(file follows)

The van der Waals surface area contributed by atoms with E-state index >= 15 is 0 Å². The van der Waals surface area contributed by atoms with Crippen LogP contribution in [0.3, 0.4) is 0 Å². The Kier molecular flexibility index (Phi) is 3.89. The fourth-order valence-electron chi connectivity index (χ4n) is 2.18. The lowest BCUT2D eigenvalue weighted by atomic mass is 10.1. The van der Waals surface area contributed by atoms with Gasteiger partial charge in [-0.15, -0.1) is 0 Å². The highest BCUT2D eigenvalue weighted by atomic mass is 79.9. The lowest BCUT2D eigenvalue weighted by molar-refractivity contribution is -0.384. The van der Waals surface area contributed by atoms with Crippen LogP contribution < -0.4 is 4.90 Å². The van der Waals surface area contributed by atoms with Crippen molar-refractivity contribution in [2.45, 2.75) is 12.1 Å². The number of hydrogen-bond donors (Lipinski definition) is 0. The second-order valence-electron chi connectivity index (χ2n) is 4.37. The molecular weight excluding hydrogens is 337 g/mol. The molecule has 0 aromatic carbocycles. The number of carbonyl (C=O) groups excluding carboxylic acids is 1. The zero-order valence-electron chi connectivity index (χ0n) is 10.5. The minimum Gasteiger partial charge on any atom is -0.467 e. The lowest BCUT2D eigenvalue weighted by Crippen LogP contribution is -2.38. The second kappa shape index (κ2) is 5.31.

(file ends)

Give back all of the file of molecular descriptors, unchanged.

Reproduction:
The van der Waals surface area contributed by atoms with E-state index >= 15 is 0 Å². The van der Waals surface area contributed by atoms with Crippen LogP contribution in [0.3, 0.4) is 0 Å². The Kier molecular flexibility index (Phi) is 3.89. The fourth-order valence-electron chi connectivity index (χ4n) is 2.18. The lowest BCUT2D eigenvalue weighted by atomic mass is 10.1. The van der Waals surface area contributed by atoms with Gasteiger partial charge in [-0.15, -0.1) is 0 Å². The highest BCUT2D eigenvalue weighted by atomic mass is 79.9. The lowest BCUT2D eigenvalue weighted by molar-refractivity contribution is -0.384. The van der Waals surface area contributed by atoms with Crippen LogP contribution < -0.4 is 4.90 Å². The van der Waals surface area contributed by atoms with Crippen molar-refractivity contribution in [2.45, 2.75) is 12.1 Å². The number of hydrogen-bond donors (Lipinski definition) is 0. The second-order valence-electron chi connectivity index (χ2n) is 4.37. The molecular weight excluding hydrogens is 337 g/mol. The molecule has 0 aromatic carbocycles. The number of carbonyl (C=O) groups excluding carboxylic acids is 1. The zero-order valence-electron chi connectivity index (χ0n) is 10.5. The minimum Gasteiger partial charge on any atom is -0.467 e. The lowest BCUT2D eigenvalue weighted by Crippen LogP contribution is -2.38. The second kappa shape index (κ2) is 5.31.